YES TO SODA TAX
NO TO ARTS TAX.
It’s important to compare these two measures, because they say a lot about how local officials try to implement programs with your tax dollars. Leadership matters.
We have studied both proposals and offer our opinions here. In short, we think the Soda Tax is a good idea and the Arts Tax is a bad idea. But we also provide some principles and helpful links for you to decide on your own.
For all of us concerned about the rise in property taxes displacing longtime residents and senior citizens, the Soda Tax (which taxes certain sugary beverages) is a smart, surgically focused alternative to yet another property tax levy. The Soda Tax will simultaneously encourage healthier habits while raising funds for programs proven to help kids such as Nurse Family Partnership.
On the other hand, the Arts Tax is ill-conceived and low priority. At a time when homelessness is on the rise and leaders are failing to adequately fund basic reading and math, the Arts Tax lacks clear goals and tangible outcomes. Because it will raise the sales tax, the Arts Tax will be regressive no matter what – the poor would pay a larger proportion of their income no matter what they buy.
Principles to consider when voting on any ballot measure:
- PRIORITY? Is the proposal addressing a need that is urgent?
- EVIDENCE-BASED? Is the proposal backed by scientific evidence and/or proven to work in other cities?
- WELL-CRAFTED and ACCOUNTABLE? Is the proposal effectively designed to achieve specific OUTCOMES (e.g. graduation rates) and to allow voters and independent experts to track results?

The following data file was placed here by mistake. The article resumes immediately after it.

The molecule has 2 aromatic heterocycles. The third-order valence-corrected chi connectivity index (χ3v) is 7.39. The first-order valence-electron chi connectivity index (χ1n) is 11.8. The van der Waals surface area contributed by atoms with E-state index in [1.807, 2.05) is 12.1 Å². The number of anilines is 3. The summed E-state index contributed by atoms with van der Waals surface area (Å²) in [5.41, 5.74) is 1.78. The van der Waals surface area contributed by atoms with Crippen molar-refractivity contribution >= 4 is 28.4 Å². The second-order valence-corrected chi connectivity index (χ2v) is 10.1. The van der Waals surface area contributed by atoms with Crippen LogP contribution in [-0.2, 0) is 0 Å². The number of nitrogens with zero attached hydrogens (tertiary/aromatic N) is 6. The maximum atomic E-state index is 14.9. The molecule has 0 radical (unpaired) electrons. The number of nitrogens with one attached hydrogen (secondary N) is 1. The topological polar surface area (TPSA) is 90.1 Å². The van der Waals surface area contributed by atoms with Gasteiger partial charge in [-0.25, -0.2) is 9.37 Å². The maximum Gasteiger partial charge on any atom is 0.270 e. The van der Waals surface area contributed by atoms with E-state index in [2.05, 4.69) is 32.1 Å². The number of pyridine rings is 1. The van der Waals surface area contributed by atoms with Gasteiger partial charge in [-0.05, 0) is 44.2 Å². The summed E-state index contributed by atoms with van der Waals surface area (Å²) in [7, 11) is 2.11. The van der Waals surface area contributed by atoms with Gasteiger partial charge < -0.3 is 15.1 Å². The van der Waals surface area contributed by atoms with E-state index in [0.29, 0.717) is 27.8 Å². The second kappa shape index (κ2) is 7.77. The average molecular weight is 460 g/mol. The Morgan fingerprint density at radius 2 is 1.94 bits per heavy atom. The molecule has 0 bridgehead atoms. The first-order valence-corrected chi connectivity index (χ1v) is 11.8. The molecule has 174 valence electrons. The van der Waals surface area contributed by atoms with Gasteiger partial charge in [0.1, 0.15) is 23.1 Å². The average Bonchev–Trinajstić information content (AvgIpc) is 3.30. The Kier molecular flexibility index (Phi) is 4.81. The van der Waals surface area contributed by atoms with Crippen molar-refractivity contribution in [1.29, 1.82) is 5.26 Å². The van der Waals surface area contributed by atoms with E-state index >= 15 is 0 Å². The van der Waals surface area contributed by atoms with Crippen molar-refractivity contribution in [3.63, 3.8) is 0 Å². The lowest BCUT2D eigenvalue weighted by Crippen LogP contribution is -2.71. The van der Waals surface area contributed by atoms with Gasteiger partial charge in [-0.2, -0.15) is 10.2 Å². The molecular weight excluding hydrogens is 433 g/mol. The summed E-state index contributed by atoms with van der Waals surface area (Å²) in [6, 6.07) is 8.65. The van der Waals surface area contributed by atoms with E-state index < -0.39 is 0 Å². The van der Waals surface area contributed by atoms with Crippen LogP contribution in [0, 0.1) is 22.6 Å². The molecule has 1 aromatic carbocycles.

- ENDORSED BY INDEPENDENTS? Who is pushing the proposal — independent voices or only groups that will benefit from it?
- SMART FUNDING? Can we AFFORD the proposal? Is it COST-EFFECTIVE? Are the funding sources (taxes or fees) FAIR or are they regressive (i.e. the poor pay more)?
ARTS, SCIENCE, and HERITAGE TAX (a.k.a. Ordinance 18513, “Access for All,” King County Proposition 1, or “Arts Tax”) To read it, CLICK HERE.
1. PRIORITY? No.
Housing the homeless and expanding early childhood education are more of a priority now. Just because it pulls on your heart strings, does not mean you should tax everyone in King County.
When vulnerable populations are asked what they need most to survive and thrive, is the answer greater access to arts programs? Also, if funding these programs for our public schools is so important, why does the proposed Arts Tax set aside only 10% for schools? [See Section 7(C)(1)]
We agree with King County Councilmembers Dave Upthegrove and Larry Gossett who voted against the Arts Tax because we need to deploy the County’s scarce resources to focus on more pressing problems such as homelessness. For a similar view from the Seattle Times, CLICK HERE.
2. EVIDENCE-BASED? No.
The Statement of “Facts” at the beginning of the Arts Tax merely proclaims that “King County residents would greatly benefit” from “meaningful opportunities.”